Two deaths have made the papers in the past few days. But the amount of space devoted to each in the Daily Mail (our most conservative paper) has been vastly different.
Now obituaries never just mourn death. They also celebrate an earthly life ended, and their length has to reflect the breadth of the path the deceased blazed through the lives of those still living.
Hence, looking at the coverage of the two deaths in question, a visiting Martian would be bound to conclude that one of the deceased made an immeasurably greater contribution to society, making the world a slightly better place.
After all, one death was covered on two full spreads in yesterday’s issue, not counting the actual obituary and a few OpEd pieces. The other death, on the other hand, only merited two column inches.
Then the antennae perched on the alien’s green head would twitch, and he’d actually read the articles. Having done so, he’d look around him fearfully, like a sane man accidentally finding himself surrounded by dangerous lunatics.
For the two-inch death is that of Professor Sir Peter Mansfield, a British Nobel Prize winner who pioneered the use of MRI scans. These pinpoint cancers, among other abnormalities, and thereby save lives.
The multi-spread death is that of the socialite Tara Palmer-Tomkinson, 45, found dead in her flat. What would have caused our hypothetical Martian to cringe is the fact that, upon perusing all those thousands of words, he wouldn’t have found a single one suggesting even a minuscule achievement.
Tara, Prince Charles’s goddaughter and close friend, spent her life in the society pages that gushed over her hopping from one party to another, from one nightclub to another, from one rehab clinic to another, from one bed to another – a wasted life fuelled by mountains of cocaine and everything else going down (or up).
Realising that he found himself in a place where such things are held in infinitely higher esteem than a life dedicated to saving millions of people, our hypothetical alien would flee back to his planet.
Those of us who regrettably don’t have that escapist option, might spend a minute or two pondering the lunacy we’ve created, the mess we’ve made of a once-sublime culture. For Tara Palmer-Tomkinson is a modern icon.
So what does our most conservative paper have to say about her? Actually, what’s there to say, other than the brief but exhaustive summary above?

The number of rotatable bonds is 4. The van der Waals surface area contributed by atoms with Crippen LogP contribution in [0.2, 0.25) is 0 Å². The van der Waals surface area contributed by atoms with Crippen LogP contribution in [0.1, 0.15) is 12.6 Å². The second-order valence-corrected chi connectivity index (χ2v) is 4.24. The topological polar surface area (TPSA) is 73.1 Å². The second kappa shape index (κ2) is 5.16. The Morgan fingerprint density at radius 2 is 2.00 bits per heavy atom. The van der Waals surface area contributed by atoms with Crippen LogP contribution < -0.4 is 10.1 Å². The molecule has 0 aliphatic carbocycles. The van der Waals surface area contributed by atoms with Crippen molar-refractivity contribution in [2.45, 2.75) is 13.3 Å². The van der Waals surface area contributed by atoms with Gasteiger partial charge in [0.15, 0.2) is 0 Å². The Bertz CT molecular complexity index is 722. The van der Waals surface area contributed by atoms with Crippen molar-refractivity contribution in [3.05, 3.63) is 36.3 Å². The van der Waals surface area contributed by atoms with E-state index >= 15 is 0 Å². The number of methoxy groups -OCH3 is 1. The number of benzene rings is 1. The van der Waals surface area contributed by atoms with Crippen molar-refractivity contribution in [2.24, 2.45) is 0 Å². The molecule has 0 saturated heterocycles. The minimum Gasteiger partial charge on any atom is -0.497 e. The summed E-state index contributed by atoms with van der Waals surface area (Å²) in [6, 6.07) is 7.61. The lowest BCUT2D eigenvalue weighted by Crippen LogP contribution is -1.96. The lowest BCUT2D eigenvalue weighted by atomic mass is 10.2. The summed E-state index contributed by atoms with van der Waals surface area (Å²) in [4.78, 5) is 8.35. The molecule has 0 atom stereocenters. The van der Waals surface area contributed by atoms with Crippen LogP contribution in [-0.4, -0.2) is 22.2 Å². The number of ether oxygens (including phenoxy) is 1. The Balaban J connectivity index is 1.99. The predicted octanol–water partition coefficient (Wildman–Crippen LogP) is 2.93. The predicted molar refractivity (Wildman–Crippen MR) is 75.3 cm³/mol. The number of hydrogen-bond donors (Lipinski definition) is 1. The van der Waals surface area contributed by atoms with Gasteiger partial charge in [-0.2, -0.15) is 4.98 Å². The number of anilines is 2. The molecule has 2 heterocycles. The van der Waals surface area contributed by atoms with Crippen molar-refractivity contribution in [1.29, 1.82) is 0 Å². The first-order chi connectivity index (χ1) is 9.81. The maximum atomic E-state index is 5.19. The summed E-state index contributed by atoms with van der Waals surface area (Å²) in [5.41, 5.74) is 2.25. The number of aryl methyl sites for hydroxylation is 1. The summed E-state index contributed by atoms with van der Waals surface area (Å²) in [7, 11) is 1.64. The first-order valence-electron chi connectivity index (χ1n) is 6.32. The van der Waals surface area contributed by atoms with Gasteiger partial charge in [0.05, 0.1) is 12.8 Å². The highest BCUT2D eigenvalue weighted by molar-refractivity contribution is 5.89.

Katie Hopkins, the vox-populist conservative columnist, proved she’s a better man than I am by managing to find quite a few things to say. Alas, clearly designed to produce a lachrymose response, her words only succeeded in eliciting an emetic one in me.
“There’s a beautiful, bonkers part of her in all of us,” writes Miss Hopkins. “It might be an age thing; we grew up with her, watching her, laughing at/with her. Watching her be brilliant in a bikini and snorkel, or all fur coat and tiny white knickers, wishing we could be half so brave.”
Miss Hopkins isn’t a stupid woman, and she holds generally sound opinions on most issues. Having thus developed her mind, she should now switch her attention to her taste, which is the aesthetic equivalent of mental retardation.
Then she might realise that the picture she has drawn is that of puke-making vulgarity, a low-life’s idea of high life. And I do wish she stopped speaking for “all of us”. Count me out, Katie. I’m a man of many sins and failings, but I can unhesitatingly assure you that there isn’t a single atom, never mind “a beautiful part”, of Tara anywhere in my body.
“How we would all love to be so free,” continues Miss Hopkins. “We took shelter in our safe lives and sensible jobs, thought buying a lottery ticket was a risk – and often lived vicariously through her, instead.”
How someone addicted to cocaine can be described as free beats me. Addiction of any kind is self-inflicted, and therefore the worst bondage of all. And a reference to buying a lottery ticket as the outer limit of a risk is a clear indication of the readership demographics Miss Hopkins sees in her mind’s eye.
Only mindless, socially challenged voyeurs have ever lived their lives through Tara. And neither I nor anyone I know has ever bought a lottery ticket either, although some of us, me included, haven’t always lived particularly safe lives.
“She really was Alice in Wonderland, and she lived a fantastic dream,” concludes Miss Hopkins. A tragic, terrifying nightmare is more like it.
For all I know, Miss Palmer-Tomkinson really was as delightful a person as the eulogies describe her. And no doubt she’s an icon for our time. But an icon is worshipped not for the image itself but for what the image conveys.
This particular image conveys a tragic message of a life of mindless dissipation, free of thought, reflection, spiritual quest. A life of vulgar hedonism, decadence and waste.
We should echo John Donne and realise that the funeral bells that toll for Tara Palmer-Tomkinson toll for all of us – but not in the sense in which John Donne meant it.
Tara Palmer-Tomkinson, RIP.